Elves’ workshop accessories were fun. We used old soccer shin guards to create gauntlets for two of the elves, by spray painting them and adding accessories like gears and part of a toy gun, which of course she would use as a drill to make toys. All of these were antiqued with Rub n Buff. We spray painted a bunch wrenches and other small tools to hang from leather purse straps which we slung around the elves’ waists as tool belts. I made my son a leather apron (out of leather-look vinyl), for him to store more toy-making tools. We fashioned a medium wooden box into a backpack for our son, mounting it atop a real leather tool belt. We affixed two green glass cones (once outdoor lanterns) on top of the backpack and filled them with actual Christmas lights that really lit up. He called it his “Christmas Tree Decorator.”

Santa’s pants were plain gray pants from the thrift store. We made stripes with masking tape, then spray painted them black. The resulting gray-and-black striped pants looked fantastic! Santa’s coat was my masterpiece. Following another youtube video’s instructions, we found two similar suit coats at the thrift store. They were both gray corduroy. I cut off the bottom half of one coat and sewed it to the bottom of the other, to create a long trench coat. We then spray painted the whole thing red. I sewed white fur fabric all around the edges of the coat, and added large metal-painted gears as buttons. To make Santa’s toy bag, we sewed together nine black leather purses from the thrift store. Santa’s belt was a metal-studded strip from one of the purses.

I borrowed a gray wig with glasses, and we used hair dye to whiten my husband’s beard and my eyebrows. We used black makeup to create the sooty goggle impression on Santa’s face. He gets pretty dirty going down all those chimneys.

WHAT REACTION DID YOU GET WHEN WEARING THIS COSTUME?

Everyone loved our costumes! All the time (30+ hours) we spent on them was worth it for all the fun we had showing them off. While Santa was instantly recognizable alone (though a little bit off from the traditional Santa), the rest of us had to explain who we were when we weren’t together as a group. We had fun wishing everyone a merry Christmas. People kept saying, “I know I should know who you are, but . . .” I feel like we nailed the steampunk style, which made people think they’d seen us before somewhere.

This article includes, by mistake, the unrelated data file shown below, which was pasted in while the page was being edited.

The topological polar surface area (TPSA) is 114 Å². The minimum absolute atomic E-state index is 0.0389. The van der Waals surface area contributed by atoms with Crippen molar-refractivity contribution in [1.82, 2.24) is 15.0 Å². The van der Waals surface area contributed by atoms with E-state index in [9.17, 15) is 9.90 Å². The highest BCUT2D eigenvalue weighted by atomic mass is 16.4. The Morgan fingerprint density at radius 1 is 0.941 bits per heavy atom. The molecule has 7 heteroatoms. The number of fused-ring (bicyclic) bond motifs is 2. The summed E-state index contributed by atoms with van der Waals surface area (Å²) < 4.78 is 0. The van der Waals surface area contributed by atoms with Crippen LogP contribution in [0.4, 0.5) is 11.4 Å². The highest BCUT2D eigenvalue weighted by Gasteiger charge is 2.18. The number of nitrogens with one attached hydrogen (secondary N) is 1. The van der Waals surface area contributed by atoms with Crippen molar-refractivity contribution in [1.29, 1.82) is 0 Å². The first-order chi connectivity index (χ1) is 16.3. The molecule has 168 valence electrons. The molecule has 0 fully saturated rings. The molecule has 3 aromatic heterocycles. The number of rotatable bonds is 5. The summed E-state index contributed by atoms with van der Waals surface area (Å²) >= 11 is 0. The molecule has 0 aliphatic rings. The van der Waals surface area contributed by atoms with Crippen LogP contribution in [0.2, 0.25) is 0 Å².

ANYTHING ELSE YOU’D LIKE TO TELL US ABOUT THIS COSTUME OR YOUR EXPERIENCE?

Bonus: We used our Christmasy costumes as a great excuse to put up our Christmas lights early this year, while it was still warm and snow-free. We actually turned them on for Halloween night as part of the joke. Also, our Christmas card photo is DONE!

The great thing about the steampunk style is that it can be added to pretty much any character. We can definitely use all the homemade accessories again next year to steampunk some different characters. It was so much fun dressing up together as a family.

 


THIRD PLACE: Angie Tucker, Raleigh NC

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HOW DID YOU COME UP WITH THE IDEA FOR THIS COSTUME?

My boys (ages 7 and 4) wanted to be Teenage Mutant Ninja Turtles. My 7 year old asked if Lyla (his baby sister) could be a pizza (since the Ninja Turtles love Pizza) and if Ryan (his Daddy, my husband) could be Shredder. So- we went with it to make the boys happy and had a blast!

 WHAT ITEMS DID YOU USE TO MAKE THIS COSTUME AND HOW?

For Lyla’s costume, we used tubing and a washer from Lowes (to make the ring) and cotton (jersey) material to make the pizza (crust, sauce, cheese, pepperoni and mushrooms). My mother stitched it all together on her sewing machine and ta-da! The pizza hair bow in Lyla’s hair is made from the scrap material. 🙂

For Ryan’s costume, he used (yes- my husband made it all by himself), a card board box and duct tape. He cut the card board box into the shapes that he needed and then covered everything in duct tape to give it the look of metal. We cut two old gray shirts to make the Shedder skirt and face mask. We bought the purple material from Michaels and used that as a his cape (cutting a whole in the top middle and letting it drape down his back). He was so proud of his creation and I was too! Still can’t believe that he made it all from scratch!

For the T-Rex I started by making a little scale drawing to make sure the leg of the dinosaur would be as tall as me. Then I made a full scale drawing using a big roll of craft paper. Next using the full scale drawing I started to make the wood frame. The head and arms were carved out of foam. I cut a ping pong ball in half and painted it to make the eyes.

Then I covered everything with a layer of paper mâché. The rear legs were cut out of a roll of cushion foam, and I hot glued and old pair of shoes into the feet. The belly is covered in fabric that is sheer enough for me to see through. Finally I found a picture of an Iguana and painted the T-Rex to match. I spray painted the dinosaur with leftover house paint using an airless sprayer.

The last step was to hand paint the detail in the face. 

WHAT REACTION DID YOU GET WHEN WEARING THIS COSTUME?

People in the neighborhood LOVED it! We had such a great time trick-or-treating this year. The boys were over the moon happy- and that is what it’s all about!

ANYTHING ELSE YOU’D LIKE TO TELL US ABOUT THIS COSTUME OR YOUR EXPERIENCE?

We’d love to be chosen as this year’s winner. TURTLE POWER!

  


FOURTH PLACE: Christopher Kinsella, St. Louis MO

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HOW DID YOU COME UP WITH THE IDEA FOR THIS COSTUME?